Sars outbreak has given Singapore a handbook to curb pandemic, PM said – fr

Sars outbreak has given Singapore a handbook to curb pandemic, PM said – fr

The 2003 Severe Acute Respiratory Syndrome outbreak provided Singapore with a “playbook” to deal with the Covid-19 pandemic, the city-state chief said.
The Southeast Asian country has been relatively untouched by the pandemic, with just 31 deaths and 60,000 cases among its population of 5.8 million.

The health ministry announced 48 new cases this weekend – 28 Sunday and 20 Saturday, including 17 through community transmission. There are 31 imported cases.

The disease spread rapidly in the dormitories of migrant workers across the country last year, bringing industry and services to a standstill.

However, the economy contracted 5.4% in 2020 and gross domestic product is unlikely to return to pre-pandemic levels until the second half of this year at the earliest, according to government forecasts. .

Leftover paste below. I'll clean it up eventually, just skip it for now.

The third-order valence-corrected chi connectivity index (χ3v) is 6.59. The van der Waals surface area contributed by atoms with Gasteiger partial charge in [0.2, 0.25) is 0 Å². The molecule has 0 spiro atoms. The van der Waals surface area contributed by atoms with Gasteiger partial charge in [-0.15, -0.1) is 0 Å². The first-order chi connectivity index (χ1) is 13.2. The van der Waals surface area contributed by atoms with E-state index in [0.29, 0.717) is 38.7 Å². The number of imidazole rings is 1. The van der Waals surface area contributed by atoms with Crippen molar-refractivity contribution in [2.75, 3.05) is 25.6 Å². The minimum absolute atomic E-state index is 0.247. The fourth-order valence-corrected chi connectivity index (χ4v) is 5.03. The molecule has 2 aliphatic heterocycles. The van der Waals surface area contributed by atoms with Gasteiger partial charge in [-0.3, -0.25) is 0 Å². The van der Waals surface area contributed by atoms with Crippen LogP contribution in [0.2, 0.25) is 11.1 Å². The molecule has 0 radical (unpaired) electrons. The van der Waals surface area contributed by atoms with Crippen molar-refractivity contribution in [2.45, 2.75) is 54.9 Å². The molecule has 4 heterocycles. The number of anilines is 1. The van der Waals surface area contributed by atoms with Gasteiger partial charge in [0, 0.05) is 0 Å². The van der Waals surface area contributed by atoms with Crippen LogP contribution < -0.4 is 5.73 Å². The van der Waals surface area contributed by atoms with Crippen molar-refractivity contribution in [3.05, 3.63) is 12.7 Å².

“Sars was less contagious than Covid-19, but more deadly,” Prime Minister Lee Hsien Loong said.

Singapore was one of the first countries to be affected by Sars. “At first, no one knew what the new disease was, or how long the epidemic would last.”

Lee said the government “does not have a manual for dealing with such a crisis.”

Pedestrians wear masks in Singapore’s Raffles Place financial district © AFP via Getty Images

He praised then-prime minister Goh Chok Tong, who, he said, “mounted a maximum national response to stem the spread.”

Goh organized temperature taking, contact tracing, contact quarantine and screening protocols at borders and in public spaces, as well as the mobilization of hospitals and school closures.

“All of them were part of the strategy to ‘detect, isolate and contain’,” Lee said.

Goh rallied the nation behind him, he added.

“He wrote a personal letter to every Singaporean, he explained the situation to Singaporeans calmly and clearly, what we need to do, individually and together. People understood what was at stake, took courage and played their part to win the fight.

Lee spoke at the Goh biography launch, Stand up straight, by Peh Shing Huei, editor of the Straits Times.

When Covid-19 hit Singapore 17 years later, “we were better prepared,” he said.

“We have adapted the measures that have worked for us at Sars, but Covid-19 is a new and different disease and demanded of us new thinking and answers.


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